<Back to top>


11. What is the difference between the MHRA and the EMA?

Most new types of medicine are licensed by European Medicines Agency (EMA) (external link), to ensure that it is available to, and used in the same way, across all the member states of the European Union (EU). The breast cancer treatment Herceptin and the antiviral medicine Tamiflu are some examples.

Any medicine licensed by the EMA is valid across all EU member states whereas a licence issued by the MHRA is valid in the UK only.

<Back to top>


12. Why do more side effects show up after the medicine has been licensed?

At the time of licensing a medicine will only have been tested in a relatively small number of patients and rare side effects may not be detected. When it is used in normal clinical practice, much larger numbers of patients are exposed in a less-controlled environment and unexpected, rarer and sometimes serious side effects may be seen for the first time. We monitor the safety of all medicines in routine clinical practice throughout their marketed life to identify any new safety issues.

<Back to top>


13. Surely if medicines are regulated properly then they ought to be safe?

No medicine is risk free. We will know about some of the risks when we license a medicine but some risks will not be known about until later. If we refused a licence because a medicine had some risk or other associated with it, there would be very few useful medicines available. Many medicines bring great benefit to patients; we weigh these benefits against the known risks when we license them. If the benefits justify the risks we license the medicine. And we make sure that people are informed about the risks so they can make their own minds up.

<Back to top>


14. What sanctions does the MHRA have against companies that break the rules?

The Agency prosecutes individuals or companies that break the law. If found guilty they can receive a maximum of two years imprisonment, with an unlimited fine at the judge’s discretion.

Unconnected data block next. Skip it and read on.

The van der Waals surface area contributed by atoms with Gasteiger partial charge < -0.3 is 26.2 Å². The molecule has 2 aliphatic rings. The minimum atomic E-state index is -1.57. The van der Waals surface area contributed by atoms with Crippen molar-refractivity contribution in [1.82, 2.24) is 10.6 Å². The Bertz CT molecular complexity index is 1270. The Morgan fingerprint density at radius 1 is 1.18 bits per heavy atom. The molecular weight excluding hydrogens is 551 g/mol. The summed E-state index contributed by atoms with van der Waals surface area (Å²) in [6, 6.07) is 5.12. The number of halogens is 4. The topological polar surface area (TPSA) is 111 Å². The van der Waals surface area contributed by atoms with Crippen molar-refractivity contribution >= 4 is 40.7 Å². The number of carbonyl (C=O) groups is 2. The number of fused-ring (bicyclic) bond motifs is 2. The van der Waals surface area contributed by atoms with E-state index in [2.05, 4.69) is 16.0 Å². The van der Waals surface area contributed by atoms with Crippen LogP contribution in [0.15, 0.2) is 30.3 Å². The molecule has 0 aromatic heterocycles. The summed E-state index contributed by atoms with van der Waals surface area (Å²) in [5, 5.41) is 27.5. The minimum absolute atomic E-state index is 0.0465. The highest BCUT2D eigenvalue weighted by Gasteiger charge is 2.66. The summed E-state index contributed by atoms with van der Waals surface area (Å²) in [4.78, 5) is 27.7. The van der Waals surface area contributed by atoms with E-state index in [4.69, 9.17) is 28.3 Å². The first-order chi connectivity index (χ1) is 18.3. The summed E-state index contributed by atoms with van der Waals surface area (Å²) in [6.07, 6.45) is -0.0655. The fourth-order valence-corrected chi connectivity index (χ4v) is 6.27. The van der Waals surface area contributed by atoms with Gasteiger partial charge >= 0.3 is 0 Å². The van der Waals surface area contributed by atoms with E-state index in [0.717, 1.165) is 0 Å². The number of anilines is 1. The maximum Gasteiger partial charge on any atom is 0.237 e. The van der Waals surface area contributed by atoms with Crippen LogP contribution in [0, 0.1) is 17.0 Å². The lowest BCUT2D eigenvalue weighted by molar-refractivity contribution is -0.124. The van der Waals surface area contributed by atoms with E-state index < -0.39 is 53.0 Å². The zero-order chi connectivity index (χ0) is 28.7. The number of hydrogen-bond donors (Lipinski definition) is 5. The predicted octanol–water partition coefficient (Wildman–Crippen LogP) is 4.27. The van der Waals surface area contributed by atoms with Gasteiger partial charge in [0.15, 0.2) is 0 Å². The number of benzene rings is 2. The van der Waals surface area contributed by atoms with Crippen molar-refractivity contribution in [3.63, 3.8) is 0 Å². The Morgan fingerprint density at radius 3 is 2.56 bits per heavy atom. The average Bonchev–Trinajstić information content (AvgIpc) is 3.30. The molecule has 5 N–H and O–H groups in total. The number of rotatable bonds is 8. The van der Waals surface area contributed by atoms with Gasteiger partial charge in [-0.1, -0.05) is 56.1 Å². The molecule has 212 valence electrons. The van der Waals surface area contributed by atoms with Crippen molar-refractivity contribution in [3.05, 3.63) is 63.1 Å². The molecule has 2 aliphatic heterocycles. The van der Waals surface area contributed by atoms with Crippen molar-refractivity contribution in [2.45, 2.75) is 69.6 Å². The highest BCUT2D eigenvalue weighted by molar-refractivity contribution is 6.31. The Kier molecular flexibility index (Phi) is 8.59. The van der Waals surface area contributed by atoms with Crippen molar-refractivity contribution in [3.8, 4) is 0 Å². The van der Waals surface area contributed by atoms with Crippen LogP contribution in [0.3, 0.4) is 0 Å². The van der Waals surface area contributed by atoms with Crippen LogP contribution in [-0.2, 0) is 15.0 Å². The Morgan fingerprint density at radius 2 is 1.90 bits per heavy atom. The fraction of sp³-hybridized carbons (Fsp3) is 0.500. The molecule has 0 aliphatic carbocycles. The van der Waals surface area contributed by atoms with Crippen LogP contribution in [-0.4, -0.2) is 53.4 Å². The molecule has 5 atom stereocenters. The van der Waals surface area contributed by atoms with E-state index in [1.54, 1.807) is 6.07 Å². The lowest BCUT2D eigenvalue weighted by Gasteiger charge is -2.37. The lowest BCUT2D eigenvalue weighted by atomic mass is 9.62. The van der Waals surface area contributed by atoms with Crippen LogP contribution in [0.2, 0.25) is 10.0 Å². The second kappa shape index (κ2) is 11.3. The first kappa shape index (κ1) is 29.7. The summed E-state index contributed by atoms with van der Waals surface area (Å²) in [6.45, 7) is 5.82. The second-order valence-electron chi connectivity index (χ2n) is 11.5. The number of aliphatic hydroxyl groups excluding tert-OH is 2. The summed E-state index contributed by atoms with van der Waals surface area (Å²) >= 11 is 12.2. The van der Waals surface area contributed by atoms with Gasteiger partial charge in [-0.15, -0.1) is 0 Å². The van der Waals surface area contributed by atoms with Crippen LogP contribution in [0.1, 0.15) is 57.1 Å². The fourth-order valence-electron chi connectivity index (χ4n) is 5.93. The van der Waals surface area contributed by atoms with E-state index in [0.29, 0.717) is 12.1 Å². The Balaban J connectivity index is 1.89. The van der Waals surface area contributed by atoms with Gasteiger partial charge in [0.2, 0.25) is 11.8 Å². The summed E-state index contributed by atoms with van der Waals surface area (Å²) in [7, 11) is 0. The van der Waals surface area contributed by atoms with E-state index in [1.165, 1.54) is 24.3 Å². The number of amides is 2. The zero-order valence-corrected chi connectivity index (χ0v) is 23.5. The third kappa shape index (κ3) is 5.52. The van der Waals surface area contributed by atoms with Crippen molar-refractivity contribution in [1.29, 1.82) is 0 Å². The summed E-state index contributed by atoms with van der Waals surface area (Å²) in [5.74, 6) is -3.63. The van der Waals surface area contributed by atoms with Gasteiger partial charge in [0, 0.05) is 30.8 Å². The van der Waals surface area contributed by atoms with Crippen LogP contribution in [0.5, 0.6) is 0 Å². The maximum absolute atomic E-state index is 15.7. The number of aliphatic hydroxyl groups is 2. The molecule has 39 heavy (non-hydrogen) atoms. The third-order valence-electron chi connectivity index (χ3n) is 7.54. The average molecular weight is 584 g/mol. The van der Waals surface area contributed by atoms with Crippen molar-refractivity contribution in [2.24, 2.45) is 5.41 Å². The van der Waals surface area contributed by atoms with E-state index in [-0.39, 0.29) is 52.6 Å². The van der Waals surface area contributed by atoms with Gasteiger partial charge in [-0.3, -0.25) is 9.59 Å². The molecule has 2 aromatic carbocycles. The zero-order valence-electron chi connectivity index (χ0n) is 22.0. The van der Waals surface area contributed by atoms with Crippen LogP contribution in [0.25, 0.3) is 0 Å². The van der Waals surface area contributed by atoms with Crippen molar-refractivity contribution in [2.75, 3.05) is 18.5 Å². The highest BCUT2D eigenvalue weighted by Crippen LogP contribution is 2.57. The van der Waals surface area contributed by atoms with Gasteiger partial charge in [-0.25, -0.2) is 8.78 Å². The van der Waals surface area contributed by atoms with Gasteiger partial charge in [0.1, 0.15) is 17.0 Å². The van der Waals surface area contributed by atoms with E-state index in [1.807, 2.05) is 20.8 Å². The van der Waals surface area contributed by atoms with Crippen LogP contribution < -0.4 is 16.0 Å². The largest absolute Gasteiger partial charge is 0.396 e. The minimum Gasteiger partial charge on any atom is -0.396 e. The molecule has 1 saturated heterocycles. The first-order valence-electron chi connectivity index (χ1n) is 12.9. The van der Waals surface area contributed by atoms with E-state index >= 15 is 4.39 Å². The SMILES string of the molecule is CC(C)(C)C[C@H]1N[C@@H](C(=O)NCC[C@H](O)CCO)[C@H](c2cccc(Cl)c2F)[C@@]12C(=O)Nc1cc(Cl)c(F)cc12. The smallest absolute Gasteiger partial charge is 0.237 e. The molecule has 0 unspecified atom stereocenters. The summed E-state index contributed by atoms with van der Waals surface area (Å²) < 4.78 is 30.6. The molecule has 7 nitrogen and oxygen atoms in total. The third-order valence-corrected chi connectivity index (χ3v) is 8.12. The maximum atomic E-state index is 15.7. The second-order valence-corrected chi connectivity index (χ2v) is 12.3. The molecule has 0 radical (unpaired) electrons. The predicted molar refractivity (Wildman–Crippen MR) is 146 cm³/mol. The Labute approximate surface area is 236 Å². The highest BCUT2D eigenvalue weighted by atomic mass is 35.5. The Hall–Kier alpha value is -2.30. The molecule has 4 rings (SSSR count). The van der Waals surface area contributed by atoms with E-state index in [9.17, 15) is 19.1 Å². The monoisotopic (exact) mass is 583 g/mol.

<Back to top>


Industry healthcare professionals


15. How can I register to receive the MHRA’s email alerts?

You can subscribe to our email alerting service by completing the registration section

<Back to top>


Consumer questions


16. I’m about to go on holiday. Can I take my medicine abroad?

Yes, if it’s for your own personal use. We also recommend you carry some form of documentation, a copy of the prescription or letter from your GP, clarifying the medicines you are carrying on your person.

<Back to top>


17. Why is my medicine not available on the NHS, who controls this?

The MHRA does not control the availability of medicines on the NHS. The National Institute for Health and Clinical Excellence (NICE) (external link) provides guidance on the use of medicines for the NHS, the Department of Health (external link) decides what can be available on the NHS.

<Back to top>


18. How do I go about getting onto a clinical trial?

The MHRA does not recruit volunteers for trials. You should speak to your doctor.

<Back to top>


19. I want to report a side effect that I am experiencing with this medicine or medical device

If you think you or someone else has had an unwanted or harmful reaction we would like to know. This can be done through our website report a safety problem section.

<Back to top>


20. Can you help me with advice on my current treatment or medical condition?

The Agency is not able to advise individual patients on their treatment. We suggest you discuss this with your own healthcare profession such as your doctor or local pharmacist.

<Back to top>


21. What should I do with my unwanted and out of date medicines and medical devices?

These should be returned to your local pharmacist for their safe destruction.

<Back to top>


22. I’ve recently bought this medicine and it is out of date

If this was supplied from a pharmacy then you should contact the General Pharmaceutical Council on 020 3365 3400. This is the professional body that regulates pharmacists in this country. If you bought it elsewhere please email the details to info@mhra.gsi.gov.uk

<Back to top>


23. Are there any regulations concerning the positioning of medicines in retail outlets?

The MHRA has no control on positioning of medicines as this is not covered by medicines legislation. However, since medicines are labelled to the effect that they should be kept out of the reach of children, we do advise that retailers should position them appropriately.

<Back to top>


24. Are food supplements medicines?

Food supplements are products containing concentrated sources of vitamins and minerals. Food supplements are regulated by the Food Standards Agency (external link). Like all foods it is not legally possible to make medicinal claims for food supplements as both food and medicines legislation prohibits this. To decide whether a product sold as a supplement is actually a medicine, the MHRA look at the ingredients of the product and how the product is presented to the public. In general terms, products which only contain vitamins and minerals are not normally regulated as medicinal products unless they are marketed to treat or prevent disease, or adverse medical conditions.

<Back to top>


25. I can’t find the answer to my question. Who should I contact in the MHRA to ask?

You can either email the Customer Services team or telephone on 020 3080 6000.

<Back to top>


Page last modified: 22 October 2013